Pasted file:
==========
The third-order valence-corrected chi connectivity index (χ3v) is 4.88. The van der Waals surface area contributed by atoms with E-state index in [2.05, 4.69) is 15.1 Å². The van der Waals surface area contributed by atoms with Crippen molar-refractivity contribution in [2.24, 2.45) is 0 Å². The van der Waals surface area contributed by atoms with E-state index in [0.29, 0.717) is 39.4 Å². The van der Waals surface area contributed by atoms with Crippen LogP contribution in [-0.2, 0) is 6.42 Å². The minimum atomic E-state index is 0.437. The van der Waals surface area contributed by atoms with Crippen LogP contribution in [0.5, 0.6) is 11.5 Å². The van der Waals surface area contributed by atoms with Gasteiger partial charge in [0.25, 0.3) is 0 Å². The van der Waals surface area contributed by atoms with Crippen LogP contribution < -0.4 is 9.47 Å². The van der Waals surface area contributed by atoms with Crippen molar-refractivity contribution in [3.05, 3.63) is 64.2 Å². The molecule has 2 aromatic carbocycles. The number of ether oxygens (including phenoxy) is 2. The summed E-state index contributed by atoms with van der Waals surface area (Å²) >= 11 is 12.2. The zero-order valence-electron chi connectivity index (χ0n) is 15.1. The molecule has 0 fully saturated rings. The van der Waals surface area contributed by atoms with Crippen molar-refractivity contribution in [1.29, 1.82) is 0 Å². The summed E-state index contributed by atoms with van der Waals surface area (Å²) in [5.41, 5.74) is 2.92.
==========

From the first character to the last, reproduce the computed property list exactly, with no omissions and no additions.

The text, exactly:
The third-order valence-corrected chi connectivity index (χ3v) is 4.88. The van der Waals surface area contributed by atoms with E-state index in [2.05, 4.69) is 15.1 Å². The van der Waals surface area contributed by atoms with Crippen molar-refractivity contribution in [2.24, 2.45) is 0 Å². The van der Waals surface area contributed by atoms with E-state index in [0.29, 0.717) is 39.4 Å². The van der Waals surface area contributed by atoms with Crippen LogP contribution in [-0.2, 0) is 6.42 Å². The minimum atomic E-state index is 0.437. The van der Waals surface area contributed by atoms with Crippen LogP contribution in [0.5, 0.6) is 11.5 Å². The van der Waals surface area contributed by atoms with Gasteiger partial charge in [0.25, 0.3) is 0 Å². The van der Waals surface area contributed by atoms with Crippen LogP contribution < -0.4 is 9.47 Å². The van der Waals surface area contributed by atoms with Crippen molar-refractivity contribution in [3.05, 3.63) is 64.2 Å². The molecule has 2 aromatic carbocycles. The number of ether oxygens (including phenoxy) is 2. The summed E-state index contributed by atoms with van der Waals surface area (Å²) >= 11 is 12.2. The zero-order valence-electron chi connectivity index (χ0n) is 15.1. The molecule has 0 fully saturated rings. The van der Waals surface area contributed by atoms with Crippen molar-refractivity contribution in [1.29, 1.82) is 0 Å². The summed E-state index contributed by atoms with van der Waals surface area (Å²) in [5.41, 5.74) is 2.92.